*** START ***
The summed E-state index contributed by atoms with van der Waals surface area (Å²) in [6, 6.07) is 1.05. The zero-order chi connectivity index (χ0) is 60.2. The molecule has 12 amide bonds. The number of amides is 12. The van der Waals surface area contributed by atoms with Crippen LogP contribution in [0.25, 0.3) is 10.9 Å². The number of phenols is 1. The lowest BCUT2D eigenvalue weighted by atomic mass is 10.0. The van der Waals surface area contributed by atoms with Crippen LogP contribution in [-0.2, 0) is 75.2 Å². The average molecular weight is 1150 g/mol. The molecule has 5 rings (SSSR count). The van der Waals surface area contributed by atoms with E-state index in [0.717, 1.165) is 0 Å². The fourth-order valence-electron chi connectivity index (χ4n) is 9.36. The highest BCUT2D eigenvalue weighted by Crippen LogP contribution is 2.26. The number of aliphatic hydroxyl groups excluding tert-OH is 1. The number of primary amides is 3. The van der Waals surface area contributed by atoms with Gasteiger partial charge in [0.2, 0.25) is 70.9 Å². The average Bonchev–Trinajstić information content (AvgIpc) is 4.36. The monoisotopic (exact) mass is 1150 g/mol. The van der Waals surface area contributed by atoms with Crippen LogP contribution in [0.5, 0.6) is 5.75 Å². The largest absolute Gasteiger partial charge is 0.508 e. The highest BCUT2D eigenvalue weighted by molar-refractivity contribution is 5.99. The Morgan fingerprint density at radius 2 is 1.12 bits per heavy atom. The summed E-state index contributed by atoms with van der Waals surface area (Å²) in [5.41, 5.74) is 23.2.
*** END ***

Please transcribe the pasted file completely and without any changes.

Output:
The summed E-state index contributed by atoms with van der Waals surface area (Å²) in [6, 6.07) is 1.05. The zero-order chi connectivity index (χ0) is 60.2. The molecule has 12 amide bonds. The number of amides is 12. The van der Waals surface area contributed by atoms with Crippen LogP contribution in [0.25, 0.3) is 10.9 Å². The number of phenols is 1. The lowest BCUT2D eigenvalue weighted by atomic mass is 10.0. The van der Waals surface area contributed by atoms with Crippen LogP contribution in [-0.2, 0) is 75.2 Å². The average molecular weight is 1150 g/mol. The molecule has 5 rings (SSSR count). The van der Waals surface area contributed by atoms with E-state index in [0.717, 1.165) is 0 Å². The fourth-order valence-electron chi connectivity index (χ4n) is 9.36. The highest BCUT2D eigenvalue weighted by Crippen LogP contribution is 2.26. The number of aliphatic hydroxyl groups excluding tert-OH is 1. The number of primary amides is 3. The van der Waals surface area contributed by atoms with Gasteiger partial charge in [0.2, 0.25) is 70.9 Å². The average Bonchev–Trinajstić information content (AvgIpc) is 4.36. The monoisotopic (exact) mass is 1150 g/mol. The van der Waals surface area contributed by atoms with Crippen LogP contribution in [0.5, 0.6) is 5.75 Å². The largest absolute Gasteiger partial charge is 0.508 e. The highest BCUT2D eigenvalue weighted by molar-refractivity contribution is 5.99. The Morgan fingerprint density at radius 2 is 1.12 bits per heavy atom. The summed E-state index contributed by atoms with van der Waals surface area (Å²) in [5.41, 5.74) is 23.2.